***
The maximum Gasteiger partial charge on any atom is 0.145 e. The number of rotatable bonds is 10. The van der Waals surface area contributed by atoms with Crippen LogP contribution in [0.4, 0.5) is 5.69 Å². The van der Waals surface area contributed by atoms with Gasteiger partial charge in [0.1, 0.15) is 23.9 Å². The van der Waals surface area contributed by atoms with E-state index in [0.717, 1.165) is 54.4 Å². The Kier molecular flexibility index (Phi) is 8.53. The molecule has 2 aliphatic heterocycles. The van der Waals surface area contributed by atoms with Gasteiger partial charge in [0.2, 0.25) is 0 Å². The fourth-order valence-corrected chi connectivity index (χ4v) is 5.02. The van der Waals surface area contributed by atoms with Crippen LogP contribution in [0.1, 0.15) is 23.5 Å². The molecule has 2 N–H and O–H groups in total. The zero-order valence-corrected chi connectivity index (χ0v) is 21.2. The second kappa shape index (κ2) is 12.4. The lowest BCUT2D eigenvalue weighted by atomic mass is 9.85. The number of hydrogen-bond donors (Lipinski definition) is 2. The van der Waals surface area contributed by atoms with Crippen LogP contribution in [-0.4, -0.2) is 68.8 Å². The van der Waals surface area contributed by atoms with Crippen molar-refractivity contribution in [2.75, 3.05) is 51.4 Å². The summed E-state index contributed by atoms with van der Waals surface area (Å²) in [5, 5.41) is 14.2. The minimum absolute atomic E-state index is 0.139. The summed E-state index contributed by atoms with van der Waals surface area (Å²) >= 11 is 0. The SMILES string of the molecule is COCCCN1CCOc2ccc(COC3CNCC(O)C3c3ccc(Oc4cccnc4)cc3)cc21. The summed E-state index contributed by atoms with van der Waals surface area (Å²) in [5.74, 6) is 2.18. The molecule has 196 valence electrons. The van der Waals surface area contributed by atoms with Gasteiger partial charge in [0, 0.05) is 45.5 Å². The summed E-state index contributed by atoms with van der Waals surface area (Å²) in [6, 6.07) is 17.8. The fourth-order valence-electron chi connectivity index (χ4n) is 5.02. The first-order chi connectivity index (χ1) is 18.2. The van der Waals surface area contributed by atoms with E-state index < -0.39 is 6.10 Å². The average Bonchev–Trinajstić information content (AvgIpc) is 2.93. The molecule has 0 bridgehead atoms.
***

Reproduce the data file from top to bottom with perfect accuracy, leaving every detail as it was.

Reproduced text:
The maximum Gasteiger partial charge on any atom is 0.145 e. The number of rotatable bonds is 10. The van der Waals surface area contributed by atoms with Crippen LogP contribution in [0.4, 0.5) is 5.69 Å². The van der Waals surface area contributed by atoms with Gasteiger partial charge in [0.1, 0.15) is 23.9 Å². The van der Waals surface area contributed by atoms with E-state index in [0.717, 1.165) is 54.4 Å². The Kier molecular flexibility index (Phi) is 8.53. The molecule has 2 aliphatic heterocycles. The van der Waals surface area contributed by atoms with Gasteiger partial charge in [0.2, 0.25) is 0 Å². The fourth-order valence-corrected chi connectivity index (χ4v) is 5.02. The van der Waals surface area contributed by atoms with Crippen LogP contribution in [0.1, 0.15) is 23.5 Å². The molecule has 2 N–H and O–H groups in total. The zero-order valence-corrected chi connectivity index (χ0v) is 21.2. The second kappa shape index (κ2) is 12.4. The lowest BCUT2D eigenvalue weighted by atomic mass is 9.85. The number of hydrogen-bond donors (Lipinski definition) is 2. The van der Waals surface area contributed by atoms with Crippen LogP contribution in [-0.4, -0.2) is 68.8 Å². The van der Waals surface area contributed by atoms with Crippen molar-refractivity contribution in [2.75, 3.05) is 51.4 Å². The summed E-state index contributed by atoms with van der Waals surface area (Å²) in [5, 5.41) is 14.2. The minimum absolute atomic E-state index is 0.139. The summed E-state index contributed by atoms with van der Waals surface area (Å²) >= 11 is 0. The SMILES string of the molecule is COCCCN1CCOc2ccc(COC3CNCC(O)C3c3ccc(Oc4cccnc4)cc3)cc21. The summed E-state index contributed by atoms with van der Waals surface area (Å²) in [5.74, 6) is 2.18. The molecule has 196 valence electrons. The van der Waals surface area contributed by atoms with Gasteiger partial charge in [0, 0.05) is 45.5 Å². The summed E-state index contributed by atoms with van der Waals surface area (Å²) in [6, 6.07) is 17.8. The fourth-order valence-electron chi connectivity index (χ4n) is 5.02. The first-order chi connectivity index (χ1) is 18.2. The van der Waals surface area contributed by atoms with E-state index < -0.39 is 6.10 Å². The average Bonchev–Trinajstić information content (AvgIpc) is 2.93. The molecule has 0 bridgehead atoms.